Banding with paper and film is becoming one of the preferred choices for the pharmaceutical industry to bundle and unitize their products while seeking to improve productivity and reduce costs. Banding offers many perks: The equipment is compact with a small footprint and can be moved around easily; it can also be incorporated in production lines with infeed and exit conveyors to speed commercial-scale output.
Banding machines are functionally straightforward: They wrap a strip of paper or film around a given product or groups or bundles of products. When stacks of blister packs or sachets are ready to be bundled, they are placed in the bander, where a sensor detects the bundle and actuates the machine which automatically dispenses a band that wraps around the bundled of goods and binds them together. More sophisticated equipment can gather, count, stack and band; others will take a continuous feed of boxed products and create bundles in various configurations.
Historically, shrink wrapping represented the typical unitizing or bundling mode for packaging in the pharmaceutical industry. However, because of the concern for potential damage caused from shrink-wrap tunnels, banding is growing in popularity. For one, it supports the same bundling operation without heat potentially affecting the product. Two, cost control is an advantage because banding solutions are less expensive to operate or maintain than shrink-wrap film or chipboard sleeve solutions.
Paper bands are easily removed and, provided the banding machine is set up and configured correctly, will not deform or damage the shape of the product. Bands can also support or enhance brand identity and integrity; clear film bands can enhance the appearance of the finished bundle, for example, and both paper and film can be printed on and provide real estate to display secondary messaging to support a range of information agendas and eliminate separate, expensive, pressure-sensitive labels. Whether the final product is a stack of blister packs, small cartons, trays or clamshells, paper and film bands offer a practical, cost-effective solution.
As mentioned, banding materials can offer great opportunity for savings, but operations and purchasing managers might not be aware of how best to attain them within their own operations. After purchasing the equipment and the necessary film and paper banding, many customers may find themselves single-sourced. Pursuing quotes from a conventional packaging supplier may limit one’s access to high-performing, cost-effective materials and prove a fruitless exercise because of their limited knowledge of the technology or narrow material inventory. An original supplier, once established, can hold a virtual monopoly on pricing channeling only those materials that serve their bottom line best.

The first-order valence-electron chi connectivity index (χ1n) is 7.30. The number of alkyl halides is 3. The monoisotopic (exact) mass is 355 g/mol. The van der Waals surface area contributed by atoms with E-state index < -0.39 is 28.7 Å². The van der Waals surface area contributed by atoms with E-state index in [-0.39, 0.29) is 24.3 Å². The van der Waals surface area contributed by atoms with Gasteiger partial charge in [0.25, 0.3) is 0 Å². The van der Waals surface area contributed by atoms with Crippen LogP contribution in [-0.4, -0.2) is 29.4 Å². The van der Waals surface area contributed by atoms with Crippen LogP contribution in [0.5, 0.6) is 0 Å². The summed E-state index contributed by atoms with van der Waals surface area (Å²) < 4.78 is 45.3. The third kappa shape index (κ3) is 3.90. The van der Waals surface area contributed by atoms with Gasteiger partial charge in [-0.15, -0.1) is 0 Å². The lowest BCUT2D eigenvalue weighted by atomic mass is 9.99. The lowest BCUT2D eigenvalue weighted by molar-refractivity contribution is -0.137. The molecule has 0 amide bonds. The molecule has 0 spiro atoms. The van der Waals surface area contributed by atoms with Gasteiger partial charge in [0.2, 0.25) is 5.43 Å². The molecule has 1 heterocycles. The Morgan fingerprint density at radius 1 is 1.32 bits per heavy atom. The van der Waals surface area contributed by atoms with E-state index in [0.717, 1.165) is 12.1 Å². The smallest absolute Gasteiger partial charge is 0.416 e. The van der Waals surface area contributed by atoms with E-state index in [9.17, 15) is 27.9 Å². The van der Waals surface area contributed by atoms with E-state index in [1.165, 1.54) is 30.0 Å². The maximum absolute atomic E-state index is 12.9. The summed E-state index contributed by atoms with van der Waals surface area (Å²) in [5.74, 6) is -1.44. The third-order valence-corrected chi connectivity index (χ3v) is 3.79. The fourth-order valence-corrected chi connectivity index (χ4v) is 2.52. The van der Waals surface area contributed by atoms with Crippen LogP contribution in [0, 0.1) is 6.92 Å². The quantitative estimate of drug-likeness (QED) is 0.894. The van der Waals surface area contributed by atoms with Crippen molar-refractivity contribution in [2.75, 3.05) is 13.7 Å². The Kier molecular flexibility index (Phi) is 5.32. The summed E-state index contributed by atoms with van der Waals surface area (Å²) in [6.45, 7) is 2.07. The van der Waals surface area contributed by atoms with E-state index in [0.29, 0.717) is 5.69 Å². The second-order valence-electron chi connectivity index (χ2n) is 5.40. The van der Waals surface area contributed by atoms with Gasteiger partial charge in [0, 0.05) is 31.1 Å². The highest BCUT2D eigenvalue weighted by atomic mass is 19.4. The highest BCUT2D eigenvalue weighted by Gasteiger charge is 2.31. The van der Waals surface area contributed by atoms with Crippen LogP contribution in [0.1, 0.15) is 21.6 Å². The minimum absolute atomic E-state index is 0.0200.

Additionally, traditional packaging distributors offering conventional packaging material (stretch film, bubble, foam, corrugated, and Jan/San products, etc.) may not have the converting capabilities to provide alternate film or paper, so they don’t offer them. Only a rare combination of distributor/converter can enter this market.
The pricing for materials manufactured overseas isn’t necessarily stable — rather, it’s whatever the market can bear. Most high-profile large users buying pallet quantities are paying much higher prices compared to what they would pay for a domestic equivalent.
Different domestic suppliers can offer various programs. Three key considerations to look for are:
1. U.S.-made and U.S.-supplied consumables. A U.S.-made product ensures readily available stock that’s not subject to overseas transportation costs or other possible delays.
2. Stable pricing can be achieved with contracted blanket orders and dated deliveries for up to one year. This eliminates the ridiculously high prices of foreign material and ensures meeting budgetary forecasts. Since consumables must be continually ordered, the savings go directly to the bottom line.
3. Next-day shipping to ensure customers never run out of materials, or forced to shut down production.
Domestic suppliers may offer other advantageous programs as well. Pacific Packaging Products, for example, offers a consignment program that allows customers to only pay for the material they use on a monthly basis and allows inventory/payment to be managed electronically. A consignment-based supply strategy lets customers maintain a 60-90 day supply in their warehouses. Should demand grow, materials are readily available. Furthermore, there are considerable transportation savings shipping 60-90 day supplies as compared to monthly shipments.
These products work, and there’s very little risk on the purchasing manager’s part to test domestic products. Companies are likely to enjoy tremendous additional savings on paper and film consumables, and samples are readily available to prove concepts and efficacy. Considering all of the aforementioned advantages, seeking a qualified domestic supplier is well worth the investigation.
ABOUT THE AUTHOR
Magdi Bichay is general manager of specialty sales and marketing at Pacific Packaging Products Inc., a film and paper manufacturer, distributor and converter based in Wilmington, MA. For further information or to request samples, contact him at 978-808-8827 or firstname.lastname@example.org.